Experimental groups

Hypothermia was started 20 minutes after initiation of Et-1 infusion. In 10 minutes, brain temperature was reduced to 33.0 ± 0.5°C by spraying alcohol onto the animal and cooling it with a fan to target temperature. This reduced temperature was maintained for 2 hours, after which the animals were gradually rewarmed during 30 minutes. Subsequently, the rats were kept at 37°C for another 30 minutes before anaesthesia was stopped. Hypothermic animals were always compared to normothermic rats in which the brain temperature was kept constant at 37.0 ± 0.5°C throughout the experiment [23]. A normothermic sham group was included in which Ringer's solution was infused (hereafter called sham rats). Rats were sacrificed at 8, 24, 72 or 168 hours (1 week) after the administration of Et-1. In total, 137 animals were used for this study. Infarct size and gliosis were assessed in the same rats (n = 76), while cytokine levels were measured in different animals (n = 61).

Neurological deficit score (NDS)

Sensorimotoric outcome after stroke was assessed using a NDS as described in Garcia et al. (1995). Six small tests were performed and scored on the animal in order to estimate the degree of neurological deficit after the induction of the insult. This score resembles the NIHSS score used in clinical practice closely. Firstly, spontaneous activity was determined, followed by symmetry in the movement of the limbs, forepaw outstretching and climbing. These last 3 parameters assessed differences in the use of the contralateral forepaw after inducing the insult. Finally, the equality in response to touch was determined in the last 2 parameters: response to body and vibrissae touch. By scoring all these different tests, a score was given between 3 (the worst) and 18 (the best) [24]. These parameters were assessed before and 24, 72 and 168 hours after the insult. Surgery had no effect on the NDS (data not shown).

Infarct size

Rats were sacrificed with 6% sodium pentobarbital and transcardially perfused with saline followed by freshly prepared buffered 4% paraformaldehyde (250 ml in 5 minutes). The brains were dissected out and post-fixed in the same buffer. Fifty μm thick slices were cut and preserved on phosphate buffered saline (PBS, 0.01 M) with sodium azide (0.1%) as a preservative. To quantify the infarct volume stereologically, a Nissl staining was performed on these slices every 200 μm, when mounted onto gelatine coated glasses. Pictures of the slices at a magnification of x1.25 were transferred to a computer. After scaling, the marked infarcted area in mm2 was calculated using Image J (NIH, version 1.37). The infarct volume in mm3 was determined by multiplying these values with the interspace. A correction for edema was made according to the following formula: infarct area × (area contralateral hemisphere/area ipsilateral hemisphere) [25].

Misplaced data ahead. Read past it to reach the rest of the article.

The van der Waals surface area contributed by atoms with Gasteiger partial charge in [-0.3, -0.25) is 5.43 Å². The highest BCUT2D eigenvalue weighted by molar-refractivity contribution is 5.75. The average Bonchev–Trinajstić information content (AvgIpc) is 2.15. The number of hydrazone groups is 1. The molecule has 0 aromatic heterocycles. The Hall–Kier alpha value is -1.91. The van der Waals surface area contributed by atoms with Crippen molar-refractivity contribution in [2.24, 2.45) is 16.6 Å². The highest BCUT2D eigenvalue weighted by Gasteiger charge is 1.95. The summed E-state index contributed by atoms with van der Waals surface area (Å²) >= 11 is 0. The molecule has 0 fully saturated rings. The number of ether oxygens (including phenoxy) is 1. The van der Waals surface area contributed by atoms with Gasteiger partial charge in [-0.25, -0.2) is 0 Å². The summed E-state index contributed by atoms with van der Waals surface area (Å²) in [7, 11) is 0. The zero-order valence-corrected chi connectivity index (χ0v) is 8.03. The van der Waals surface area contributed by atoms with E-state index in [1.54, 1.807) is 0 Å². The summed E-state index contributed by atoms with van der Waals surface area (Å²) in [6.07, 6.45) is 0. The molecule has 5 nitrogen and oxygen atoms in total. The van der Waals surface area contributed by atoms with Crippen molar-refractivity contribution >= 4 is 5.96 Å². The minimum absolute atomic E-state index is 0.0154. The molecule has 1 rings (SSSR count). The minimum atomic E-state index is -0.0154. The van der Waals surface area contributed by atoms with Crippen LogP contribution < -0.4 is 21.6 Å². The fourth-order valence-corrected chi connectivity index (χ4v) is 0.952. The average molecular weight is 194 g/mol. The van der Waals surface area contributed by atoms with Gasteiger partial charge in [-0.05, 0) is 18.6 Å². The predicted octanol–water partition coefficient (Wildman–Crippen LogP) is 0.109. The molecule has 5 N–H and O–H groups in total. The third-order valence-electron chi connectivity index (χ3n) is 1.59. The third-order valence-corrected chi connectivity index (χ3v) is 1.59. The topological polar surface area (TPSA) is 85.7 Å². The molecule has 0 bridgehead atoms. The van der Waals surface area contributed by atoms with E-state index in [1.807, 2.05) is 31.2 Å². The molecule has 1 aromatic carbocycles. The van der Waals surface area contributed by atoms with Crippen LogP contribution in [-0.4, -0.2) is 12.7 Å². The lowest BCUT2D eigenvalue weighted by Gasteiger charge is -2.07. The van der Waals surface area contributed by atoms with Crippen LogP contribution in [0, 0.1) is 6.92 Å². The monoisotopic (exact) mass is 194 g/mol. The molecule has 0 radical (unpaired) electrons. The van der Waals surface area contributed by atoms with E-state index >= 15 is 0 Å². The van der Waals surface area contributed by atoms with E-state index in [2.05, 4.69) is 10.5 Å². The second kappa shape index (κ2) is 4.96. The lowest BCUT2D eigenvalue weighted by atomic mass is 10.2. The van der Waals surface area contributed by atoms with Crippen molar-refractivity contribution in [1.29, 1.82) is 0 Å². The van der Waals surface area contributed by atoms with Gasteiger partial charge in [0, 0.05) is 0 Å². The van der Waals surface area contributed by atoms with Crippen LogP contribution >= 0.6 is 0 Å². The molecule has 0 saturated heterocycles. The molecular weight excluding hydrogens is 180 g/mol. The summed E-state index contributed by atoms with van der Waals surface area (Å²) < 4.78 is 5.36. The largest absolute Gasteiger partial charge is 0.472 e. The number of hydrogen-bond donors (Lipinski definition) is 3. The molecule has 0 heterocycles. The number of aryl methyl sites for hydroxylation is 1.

Immunohistochemistry (IHC)

Phagocytic cells, originated from microglial activation and macrophage infiltration, can be defined by CD-68 expression. Astrogliosis was measured using glial fibrillary acidic protein (GFAP) expression. Both were determined by IHC on 50 μm thick slices, obtained as described above. In short, after pre-incubation with 0.01% Triton X-100, 3% hydrogen peroxide and pre-immunized goat serum (1:5 dilution, Sigma, St-Louis, MO, USA), brain slices were incubated overnight at 4°C, with polyclonal mouse anti-CD-68 (1/1000 in PIG/PBS 1/5, MCA341R, AdB Serotec, Düsseldorf, Germany) or polyclonal rabbit anti-GFAP (1/10000 in PBS, Z0334, DakoCytomation, Glostrup, Denmark). Next, the slices were incubated for 4 hours at room temperature with a 1/100 dilution of either sheep anti-mouse or monkey anti-rabbit secondary antibody (NA931V and NA934V respectively, Amersham, GE Healthcare, Buckinghamshire, UK). Antibody binding was visualized using the diaminobenzidine substrate chromogen kit (DakoCytomation, Glostrup, Denmark). Between all incubations, a washing step was performed with PBS/0.1% Tween-20.

For each rat, IHC protocols were performed on 3 slices taken from 0.2 mm anterior to bregma to 0.26 mm posterior to bregma [22]. In this region, interference of the insertion of the probe to inject Et-1 was avoided. To compare GFAP expression in sham, normothermic and hypothermic rats, the relative GFAP staining intensity was calculated in each rat: (mean gray value ipsilateral striatum (or cortex) - mean gray value contralateral striatum (or cortex)), using Image J (NIH, version 1.37) [26,27]. Calculating the difference in intensity between the ipsi- and the contralateral side is advantageous to correct for variations in circumstances when the IHC protocols were performed. Phagocytic cells were counted on several fields of 6 mm2 area (magnification x10). By using reference lines, perpendicular to each other, a lattice containing 1 mm2 squares was placed in the same way over every brain slice. By this technique, orientation in the slice became possible and 3 fields consisting of 6 squares in the striatum and cortex were counted in every brain slice at the same place. The fields were chosen in such a way that the 3 representative parts of both the striatum and cortex were covered. The cells in these fields were counted by 3 independent observers blinded to the experimental design [28].